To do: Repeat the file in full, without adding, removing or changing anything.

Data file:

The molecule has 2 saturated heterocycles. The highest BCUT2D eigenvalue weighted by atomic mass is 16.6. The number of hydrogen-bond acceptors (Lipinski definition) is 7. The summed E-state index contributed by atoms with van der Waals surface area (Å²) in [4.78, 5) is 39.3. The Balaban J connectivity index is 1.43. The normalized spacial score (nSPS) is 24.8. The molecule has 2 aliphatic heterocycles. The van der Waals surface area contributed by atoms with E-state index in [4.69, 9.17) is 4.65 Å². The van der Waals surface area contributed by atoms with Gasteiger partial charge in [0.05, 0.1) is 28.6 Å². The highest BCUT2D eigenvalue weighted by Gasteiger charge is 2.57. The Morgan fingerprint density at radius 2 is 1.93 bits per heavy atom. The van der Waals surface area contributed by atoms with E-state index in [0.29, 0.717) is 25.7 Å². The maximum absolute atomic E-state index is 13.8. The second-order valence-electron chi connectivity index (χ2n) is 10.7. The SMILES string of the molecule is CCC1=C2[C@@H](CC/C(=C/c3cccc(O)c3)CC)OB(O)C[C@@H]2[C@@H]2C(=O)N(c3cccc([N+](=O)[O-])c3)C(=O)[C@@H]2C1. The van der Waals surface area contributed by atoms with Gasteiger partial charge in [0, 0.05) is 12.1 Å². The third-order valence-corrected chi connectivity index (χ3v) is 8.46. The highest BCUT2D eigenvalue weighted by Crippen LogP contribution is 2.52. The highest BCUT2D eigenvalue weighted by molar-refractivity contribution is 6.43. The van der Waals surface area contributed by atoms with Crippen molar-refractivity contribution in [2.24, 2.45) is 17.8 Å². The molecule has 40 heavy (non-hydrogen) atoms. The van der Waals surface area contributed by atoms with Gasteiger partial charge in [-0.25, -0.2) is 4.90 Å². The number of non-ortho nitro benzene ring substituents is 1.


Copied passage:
The molecule has 2 saturated heterocycles. The highest BCUT2D eigenvalue weighted by atomic mass is 16.6. The number of hydrogen-bond acceptors (Lipinski definition) is 7. The summed E-state index contributed by atoms with van der Waals surface area (Å²) in [4.78, 5) is 39.3. The Balaban J connectivity index is 1.43. The normalized spacial score (nSPS) is 24.8. The molecule has 2 aliphatic heterocycles. The van der Waals surface area contributed by atoms with E-state index in [4.69, 9.17) is 4.65 Å². The van der Waals surface area contributed by atoms with Gasteiger partial charge in [0.05, 0.1) is 28.6 Å². The highest BCUT2D eigenvalue weighted by Gasteiger charge is 2.57. The Morgan fingerprint density at radius 2 is 1.93 bits per heavy atom. The van der Waals surface area contributed by atoms with E-state index in [0.29, 0.717) is 25.7 Å². The maximum absolute atomic E-state index is 13.8. The second-order valence-electron chi connectivity index (χ2n) is 10.7. The SMILES string of the molecule is CCC1=C2[C@@H](CC/C(=C/c3cccc(O)c3)CC)OB(O)C[C@@H]2[C@@H]2C(=O)N(c3cccc([N+](=O)[O-])c3)C(=O)[C@@H]2C1. The van der Waals surface area contributed by atoms with Gasteiger partial charge in [0, 0.05) is 12.1 Å². The third-order valence-corrected chi connectivity index (χ3v) is 8.46. The highest BCUT2D eigenvalue weighted by Crippen LogP contribution is 2.52. The highest BCUT2D eigenvalue weighted by molar-refractivity contribution is 6.43. The van der Waals surface area contributed by atoms with Crippen molar-refractivity contribution in [2.24, 2.45) is 17.8 Å². The molecule has 40 heavy (non-hydrogen) atoms. The van der Waals surface area contributed by atoms with Gasteiger partial charge in [-0.25, -0.2) is 4.90 Å². The number of non-ortho nitro benzene ring substituents is 1.